• Performance through parallelism. Big data solutions take advantage of parallelism, enabling high-performance solutions that scale to large volumes of data.
  • Elastic scale. All of the components in the big data architecture support scale-out provisioning, so that you can adjust your solution to small or large workloads, and pay only for the resources that you use.
  • Interoperability with existing solutions. The components of the big data architecture are also used for IoT processing and enterprise BI solutions, enabling you to create an integrated solution across data workloads.

Challenges

  • Complexity. Big data solutions can be extremely complex, with numerous components to handle data ingestion from multiple data sources. It can be challenging to build, test, and troubleshoot big data processes. Moreover, there may be a large number of configuration settings across multiple systems that must be used in order to optimize performance.
  • Skillset. Many big data technologies are highly specialized, and use frameworks and languages that are not typical of more general application architectures. On the other hand, big data technologies are evolving new APIs that build on more established languages. For example, the U-SQL language in Azure Data Lake Analytics is based on a combination of Transact-SQL and C#. Similarly, SQL-based APIs are available for Hive, HBase, and Spark.
  • Technology maturity. Many of the technologies used in big data are evolving. While core Hadoop technologies such as Hive and Pig have stabilized, emerging technologies such as Spark introduce extensive changes and enhancements with each new release. Managed services such as Azure Data Lake Analytics and Azure Data Factory are relatively young, compared with other Azure services, and will likely evolve over time.
  • Security. Big data solutions usually rely on storing all static data in a centralized data lake. Securing access to this data can be challenging, especially when the data must be ingested and consumed by multiple applications and platforms.

Best practices

  • Leverage parallelism. Most big data processing technologies distribute the workload across multiple processing units. This requires that static data files are created and stored in a splittable format. Distributed file systems such as HDFS can optimize read and write performance, and the actual processing is performed by multiple cluster nodes in parallel, which reduces overall job times.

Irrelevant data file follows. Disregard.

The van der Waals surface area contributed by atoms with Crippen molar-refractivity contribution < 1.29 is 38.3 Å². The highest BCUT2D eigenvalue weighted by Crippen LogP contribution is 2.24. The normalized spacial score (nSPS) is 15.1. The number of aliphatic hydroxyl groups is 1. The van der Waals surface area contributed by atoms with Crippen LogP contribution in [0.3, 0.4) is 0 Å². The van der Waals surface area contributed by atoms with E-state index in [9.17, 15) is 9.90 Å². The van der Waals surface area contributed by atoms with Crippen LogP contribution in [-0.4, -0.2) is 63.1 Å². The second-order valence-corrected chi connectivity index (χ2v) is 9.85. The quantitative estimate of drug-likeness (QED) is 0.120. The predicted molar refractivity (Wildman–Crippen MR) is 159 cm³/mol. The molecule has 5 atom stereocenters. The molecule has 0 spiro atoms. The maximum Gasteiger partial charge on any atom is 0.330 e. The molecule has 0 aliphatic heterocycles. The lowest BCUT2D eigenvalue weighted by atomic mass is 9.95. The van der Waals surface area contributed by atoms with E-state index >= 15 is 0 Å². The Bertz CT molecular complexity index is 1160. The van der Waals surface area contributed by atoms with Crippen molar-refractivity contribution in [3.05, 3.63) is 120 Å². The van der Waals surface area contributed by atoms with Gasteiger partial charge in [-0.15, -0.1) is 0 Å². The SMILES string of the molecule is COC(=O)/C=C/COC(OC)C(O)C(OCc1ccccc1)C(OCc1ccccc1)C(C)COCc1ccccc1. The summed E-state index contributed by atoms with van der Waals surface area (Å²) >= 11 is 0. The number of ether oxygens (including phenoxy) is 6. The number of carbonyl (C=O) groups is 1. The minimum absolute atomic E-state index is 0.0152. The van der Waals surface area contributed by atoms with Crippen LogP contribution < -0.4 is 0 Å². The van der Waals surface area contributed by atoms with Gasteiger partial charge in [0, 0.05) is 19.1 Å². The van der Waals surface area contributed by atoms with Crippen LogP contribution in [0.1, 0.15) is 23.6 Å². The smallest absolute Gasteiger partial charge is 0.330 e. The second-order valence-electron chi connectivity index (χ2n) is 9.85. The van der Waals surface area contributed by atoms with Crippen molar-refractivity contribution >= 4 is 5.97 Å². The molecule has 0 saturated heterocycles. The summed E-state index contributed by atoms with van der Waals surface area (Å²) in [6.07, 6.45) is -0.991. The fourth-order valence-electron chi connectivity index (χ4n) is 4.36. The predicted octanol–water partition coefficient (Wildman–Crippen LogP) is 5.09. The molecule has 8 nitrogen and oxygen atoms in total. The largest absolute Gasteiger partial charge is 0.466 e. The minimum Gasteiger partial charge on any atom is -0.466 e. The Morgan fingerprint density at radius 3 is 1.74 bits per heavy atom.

• Partition data. Batch processing usually happens on a recurring schedule — for example, weekly or monthly. Partition data files, and data structures such as tables, based on temporal periods that match the processing schedule. That simplifies data ingestion and job scheduling, and makes it easier to troubleshoot failures. Also, partitioning tables that are used in Hive, U-SQL, or SQL queries can significantly improve query performance.

  • Apply schema-on-read semantics. Using a data lake lets you to combine storage for files in multiple formats, whether structured, semi-structured, or unstructured. Use schema-on-read semantics, which project a schema onto the data when the data is processing, not when the data is stored. This builds flexibility into the solution, and prevents bottlenecks during data ingestion caused by data validation and type checking.

  • Process data in-place. Traditional BI solutions often use an extract, transform, and load (ETL) process to move data into a data warehouse. With larger volumes data, and a greater variety of formats, big data solutions generally use variations of ETL, such as transform, extract, and load (TEL). With this approach, the data is processed within the distributed data store, transforming it to the required structure, before moving the transformed data into an analytical data store.

  • Balance utilization and time costs. For batch processing jobs, it's important to consider two factors: The per-unit cost of the compute nodes, and the per-minute cost of using those nodes to complete the job. For example, a batch job may take eight hours with four cluster nodes. However, it might turn out that the job uses all four nodes only during the first two hours, and after that, only two nodes are required. In that case, running the entire job on two nodes would increase the total job time, but would not double it, so the total cost would be less. In some business scenarios, a longer processing time may be preferable to the higher cost of using under-utilized cluster resources.

  • Separate cluster resources. When deploying HDInsight clusters, you will normally achieve better performance by provisioning separate cluster resources for each type of workload. For example, although Spark clusters include Hive, if you need to perform extensive processing with both Hive and Spark, you should consider deploying separate dedicated Spark and Hadoop clusters. Similarly, if you are using HBase and Storm for low latency stream processing and Hive for batch processing, consider separate clusters for Storm, HBase, and Hadoop.

  • Orchestrate data ingestion. In some cases, existing business applications may write data files for batch processing directly into Azure storage blob containers, where they can be consumed by HDInsight or Azure Data Lake Analytics. However, you will often need to orchestrate the ingestion of data from on-premises or external data sources into the data lake. Use an orchestration workflow or pipeline, such as those supported by Azure Data Factory or Oozie, to achieve this in a predictable and centrally manageable fashion.

  • Scrub sensitive data early. The data ingestion workflow should scrub sensitive data early in the process, to avoid storing it in the data lake.